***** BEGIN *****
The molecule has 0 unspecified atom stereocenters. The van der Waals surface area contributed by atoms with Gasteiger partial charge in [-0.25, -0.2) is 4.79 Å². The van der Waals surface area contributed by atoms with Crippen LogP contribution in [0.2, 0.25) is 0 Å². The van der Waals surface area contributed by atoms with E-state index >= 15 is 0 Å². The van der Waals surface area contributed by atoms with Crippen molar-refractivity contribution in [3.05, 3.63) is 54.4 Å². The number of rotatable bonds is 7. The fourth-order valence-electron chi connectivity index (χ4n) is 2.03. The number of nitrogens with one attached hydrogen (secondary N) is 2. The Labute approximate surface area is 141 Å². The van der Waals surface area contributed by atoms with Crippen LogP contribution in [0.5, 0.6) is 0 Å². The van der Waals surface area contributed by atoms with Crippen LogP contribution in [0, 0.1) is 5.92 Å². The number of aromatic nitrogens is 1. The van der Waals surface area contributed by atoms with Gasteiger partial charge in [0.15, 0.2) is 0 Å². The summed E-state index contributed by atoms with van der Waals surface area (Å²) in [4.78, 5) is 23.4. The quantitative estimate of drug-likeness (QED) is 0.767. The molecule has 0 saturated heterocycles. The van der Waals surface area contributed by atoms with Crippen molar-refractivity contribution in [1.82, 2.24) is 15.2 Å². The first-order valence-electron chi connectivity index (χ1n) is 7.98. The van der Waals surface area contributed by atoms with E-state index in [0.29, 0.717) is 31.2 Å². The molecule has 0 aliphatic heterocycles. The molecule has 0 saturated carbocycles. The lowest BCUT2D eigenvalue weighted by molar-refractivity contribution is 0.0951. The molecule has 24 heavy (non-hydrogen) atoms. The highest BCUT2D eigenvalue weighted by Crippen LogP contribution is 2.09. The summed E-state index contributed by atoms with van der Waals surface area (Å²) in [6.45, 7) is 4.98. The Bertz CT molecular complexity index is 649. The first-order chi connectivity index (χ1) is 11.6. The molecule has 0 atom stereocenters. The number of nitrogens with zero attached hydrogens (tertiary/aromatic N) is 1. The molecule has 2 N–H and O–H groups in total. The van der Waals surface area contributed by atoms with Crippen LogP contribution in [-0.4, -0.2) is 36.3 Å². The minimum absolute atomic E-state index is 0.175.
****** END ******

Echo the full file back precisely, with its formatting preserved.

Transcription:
The molecule has 0 unspecified atom stereocenters. The van der Waals surface area contributed by atoms with Gasteiger partial charge in [-0.25, -0.2) is 4.79 Å². The van der Waals surface area contributed by atoms with Crippen LogP contribution in [0.2, 0.25) is 0 Å². The van der Waals surface area contributed by atoms with E-state index >= 15 is 0 Å². The van der Waals surface area contributed by atoms with Crippen molar-refractivity contribution in [3.05, 3.63) is 54.4 Å². The number of rotatable bonds is 7. The fourth-order valence-electron chi connectivity index (χ4n) is 2.03. The number of nitrogens with one attached hydrogen (secondary N) is 2. The Labute approximate surface area is 141 Å². The van der Waals surface area contributed by atoms with Crippen LogP contribution in [0.5, 0.6) is 0 Å². The van der Waals surface area contributed by atoms with Crippen LogP contribution in [0, 0.1) is 5.92 Å². The number of aromatic nitrogens is 1. The van der Waals surface area contributed by atoms with Gasteiger partial charge in [0.15, 0.2) is 0 Å². The summed E-state index contributed by atoms with van der Waals surface area (Å²) in [4.78, 5) is 23.4. The quantitative estimate of drug-likeness (QED) is 0.767. The molecule has 0 saturated heterocycles. The van der Waals surface area contributed by atoms with Crippen molar-refractivity contribution in [1.82, 2.24) is 15.2 Å². The first-order valence-electron chi connectivity index (χ1n) is 7.98. The van der Waals surface area contributed by atoms with E-state index in [0.29, 0.717) is 31.2 Å². The molecule has 0 aliphatic heterocycles. The molecule has 0 saturated carbocycles. The lowest BCUT2D eigenvalue weighted by molar-refractivity contribution is 0.0951. The molecule has 24 heavy (non-hydrogen) atoms. The highest BCUT2D eigenvalue weighted by Crippen LogP contribution is 2.09. The summed E-state index contributed by atoms with van der Waals surface area (Å²) in [6.45, 7) is 4.98. The Bertz CT molecular complexity index is 649. The first-order chi connectivity index (χ1) is 11.6. The molecule has 0 atom stereocenters. The number of nitrogens with zero attached hydrogens (tertiary/aromatic N) is 1. The molecule has 2 N–H and O–H groups in total. The van der Waals surface area contributed by atoms with Crippen LogP contribution in [-0.4, -0.2) is 36.3 Å². The minimum absolute atomic E-state index is 0.175.